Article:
How has an organizational shift changed the Leafs prospect camp?


When an organization like the Leafs undergoes a major overhaul from top to bottom, there are big headlines that come with it. The hiring of future management superstar Kyle Dubas. The hiring of one of the best coaches in hockey. Having an exceptional, potentially franchise-altering draft. Trading your best player to change the culture. 

Those are the things that create good PR, that signal to most fans that change is occurring, and it’s for the better. But franchise and culture shock doesn’t stop there. It continues throughout every facet of the organization. 
This week, the Leafs started their annual prospect camp. With it comes a tremendous amount of excitement. The future looks really bright in Toronto, with William Nylander, Mitch Marner, and Kasperi Kapanen headlining one of the most talented prospect pools in the league. A rarity for the Leafs. 


While prospects may be stealing the headlines right now, it’s one of the more under-the-radar moves of the offseason that plays the most crucial role at these camps.
On June 5th, Scott Pellerin was promoted to Director of Player Development. The importance of this can’t be stated enough – you can draft all the talent you want, but it’s only as good as how you develop it. That’s why the methodology behind camp needed to shift as well. 
In his chat with the media today, Pellerin outlined how the Leafs are using the prospect camp, and it is refreshing to hear. 
It’s July, we’re not here to evaluate guys, we’re here to help them learn how to be a pro. We want to share. All the ice stuff is a bonus. We’re teaching them how to lift, we’re teaching them how to eat, we’re teaching them how to talk to you guys, we’re teaching them how to be a pro.
Lifting, eating, and talking to media – three things that Phil Kessel wasn’t exactly known for. Hearing Pellerin talk about this seems to make it even more clear that Phil didn’t fit the criteria that the Leafs are looking for in their current and future pros – a criteria that Mike Babcock has also mentioned in interviews since behind hired. In fact, not only has Babcock talked about it, but Kyle Dubas talked about it when meeting the media today as well.

Pellerin isn’t just designing a program that helps these prospects become pros off-the-ice, but on it as well. 
We’ve had some communication obviously with Mike Babcock with what he wants, what style of player he wants and we’ve designed this camp to bring out that performance in these players. That’s why we’re doing it.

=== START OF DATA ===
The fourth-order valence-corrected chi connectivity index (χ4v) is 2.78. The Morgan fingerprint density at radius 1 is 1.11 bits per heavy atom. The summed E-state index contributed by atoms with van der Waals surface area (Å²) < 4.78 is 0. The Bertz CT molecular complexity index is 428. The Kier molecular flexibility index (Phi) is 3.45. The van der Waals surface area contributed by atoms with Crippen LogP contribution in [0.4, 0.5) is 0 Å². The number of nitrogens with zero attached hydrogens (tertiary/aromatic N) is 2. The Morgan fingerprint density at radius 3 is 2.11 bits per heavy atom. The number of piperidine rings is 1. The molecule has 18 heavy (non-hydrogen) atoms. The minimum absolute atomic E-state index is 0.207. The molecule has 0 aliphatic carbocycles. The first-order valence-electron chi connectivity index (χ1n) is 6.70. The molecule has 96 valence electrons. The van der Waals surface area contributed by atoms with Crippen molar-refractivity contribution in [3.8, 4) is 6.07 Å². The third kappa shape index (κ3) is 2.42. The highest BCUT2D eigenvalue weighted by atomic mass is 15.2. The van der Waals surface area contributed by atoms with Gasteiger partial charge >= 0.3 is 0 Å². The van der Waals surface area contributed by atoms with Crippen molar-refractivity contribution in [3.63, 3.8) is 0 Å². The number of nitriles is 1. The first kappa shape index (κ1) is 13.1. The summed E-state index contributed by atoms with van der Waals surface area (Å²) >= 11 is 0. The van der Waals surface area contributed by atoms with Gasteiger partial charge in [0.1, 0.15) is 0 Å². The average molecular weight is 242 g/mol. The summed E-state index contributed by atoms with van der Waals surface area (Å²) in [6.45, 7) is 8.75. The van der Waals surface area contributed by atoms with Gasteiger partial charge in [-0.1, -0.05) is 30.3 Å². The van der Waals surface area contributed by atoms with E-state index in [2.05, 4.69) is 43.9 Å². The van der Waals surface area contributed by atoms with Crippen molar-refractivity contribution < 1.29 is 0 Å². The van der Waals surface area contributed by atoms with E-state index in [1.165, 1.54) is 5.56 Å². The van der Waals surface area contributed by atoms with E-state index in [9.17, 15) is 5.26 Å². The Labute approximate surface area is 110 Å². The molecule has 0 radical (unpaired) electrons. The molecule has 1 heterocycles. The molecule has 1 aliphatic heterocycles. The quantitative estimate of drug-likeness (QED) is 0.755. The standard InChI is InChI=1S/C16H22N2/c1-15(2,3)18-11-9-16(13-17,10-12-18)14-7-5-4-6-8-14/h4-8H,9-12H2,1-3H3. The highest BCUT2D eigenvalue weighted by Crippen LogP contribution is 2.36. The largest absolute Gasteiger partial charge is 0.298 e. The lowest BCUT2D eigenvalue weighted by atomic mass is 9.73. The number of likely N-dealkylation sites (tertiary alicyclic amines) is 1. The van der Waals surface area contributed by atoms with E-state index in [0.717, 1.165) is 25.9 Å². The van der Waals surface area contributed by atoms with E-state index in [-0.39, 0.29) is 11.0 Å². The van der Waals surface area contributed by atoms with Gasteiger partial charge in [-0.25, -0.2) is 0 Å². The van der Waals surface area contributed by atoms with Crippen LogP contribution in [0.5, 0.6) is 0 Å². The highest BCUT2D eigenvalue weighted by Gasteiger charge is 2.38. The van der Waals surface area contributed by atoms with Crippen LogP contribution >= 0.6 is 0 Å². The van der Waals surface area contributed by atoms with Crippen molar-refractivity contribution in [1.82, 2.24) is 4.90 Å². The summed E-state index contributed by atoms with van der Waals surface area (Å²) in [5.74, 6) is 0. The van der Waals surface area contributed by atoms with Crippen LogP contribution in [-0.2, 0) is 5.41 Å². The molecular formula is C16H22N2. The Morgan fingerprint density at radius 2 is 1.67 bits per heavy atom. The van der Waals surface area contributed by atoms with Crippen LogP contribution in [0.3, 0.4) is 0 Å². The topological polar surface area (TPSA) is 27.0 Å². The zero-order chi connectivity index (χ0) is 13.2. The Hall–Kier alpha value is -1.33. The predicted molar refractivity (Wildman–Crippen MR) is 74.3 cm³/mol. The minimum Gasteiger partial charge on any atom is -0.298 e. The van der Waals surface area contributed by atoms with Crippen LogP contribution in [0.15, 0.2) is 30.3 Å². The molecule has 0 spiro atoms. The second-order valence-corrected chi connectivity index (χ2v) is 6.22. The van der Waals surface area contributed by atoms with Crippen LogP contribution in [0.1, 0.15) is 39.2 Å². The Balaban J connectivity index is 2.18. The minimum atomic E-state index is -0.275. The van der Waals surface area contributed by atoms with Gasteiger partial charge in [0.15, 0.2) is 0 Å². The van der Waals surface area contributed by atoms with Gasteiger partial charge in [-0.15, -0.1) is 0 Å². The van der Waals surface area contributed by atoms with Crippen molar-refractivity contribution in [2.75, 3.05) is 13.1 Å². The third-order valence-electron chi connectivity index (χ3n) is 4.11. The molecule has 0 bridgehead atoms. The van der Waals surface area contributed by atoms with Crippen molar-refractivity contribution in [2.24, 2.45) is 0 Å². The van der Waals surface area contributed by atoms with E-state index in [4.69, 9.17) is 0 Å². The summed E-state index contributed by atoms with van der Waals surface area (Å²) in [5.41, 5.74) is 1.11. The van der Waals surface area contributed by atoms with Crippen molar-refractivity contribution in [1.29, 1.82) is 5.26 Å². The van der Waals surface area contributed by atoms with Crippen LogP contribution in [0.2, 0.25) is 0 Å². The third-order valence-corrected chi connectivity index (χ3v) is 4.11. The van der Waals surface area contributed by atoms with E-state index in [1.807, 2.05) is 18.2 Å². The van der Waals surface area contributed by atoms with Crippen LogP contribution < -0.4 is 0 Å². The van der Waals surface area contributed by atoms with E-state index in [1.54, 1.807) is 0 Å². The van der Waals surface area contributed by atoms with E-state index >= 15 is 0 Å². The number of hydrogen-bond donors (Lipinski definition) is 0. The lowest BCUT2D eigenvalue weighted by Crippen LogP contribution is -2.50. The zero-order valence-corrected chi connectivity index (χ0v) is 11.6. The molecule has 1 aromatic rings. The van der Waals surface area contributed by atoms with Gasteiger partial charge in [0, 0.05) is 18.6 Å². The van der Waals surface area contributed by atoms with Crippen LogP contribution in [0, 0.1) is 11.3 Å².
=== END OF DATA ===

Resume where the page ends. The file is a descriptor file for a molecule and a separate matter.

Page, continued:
Whether rightly or wrongly, the Leafs are obviously treating Babcock’s word as gospel. Whether that will haunt them in the long-run remains to be seen, but it’s hard to argue against an organization being completely in sync from top to bottom. 
Pellerin also reiterated the importance of patience from both the organization and the prospects, and mentioned that Peter Holland – who seems to have taken a leadership role this offseason with his community involvement – was brought in by Babcock to talk to the prospects.
Yesterday we talked and Peter Holland happened to be working out upstairs and Mike Babcock grabbed him. You look at guys, they have different timelines, there’s different development in the process. Some guys are going to be faster than others, some guys it’ll take them five years.
This organization is developing an identity. It started with the hiring of Kyle Dubas. It continued with the hiring of Mike Babcock. And it will proceed into the future with the work done by Scott Pellerin and these prospects. 
  • SEER

    Good little article, Bobby C…. I really agree with the part about Dubas being a future GM.., as I believe we will see a lot of fruition from his signings in the last year, very soon… He’s know up North, as “Young Einstein”…

    I also think that with the load of Swedes we have acquired.., that it’s possible that Mats might be working part-time over there as a scout for us..?

    With that segway… I want to invite everyone to grab a large cup of tea (or whatever you like to drink).. and you can pretend you are watching a half-hour tv show without the commercials…, as after having many people request a Sundin video from me in the last year, I sat down and spent the whole day today editing through 90 minutes… and could only manage to cut it down to 20 minutes…

    Some you hate him.., while others love him.., but I bet most will enjoy the pace of this video..

    LOTSA MATS: MATS SUNDIN TRIBUTE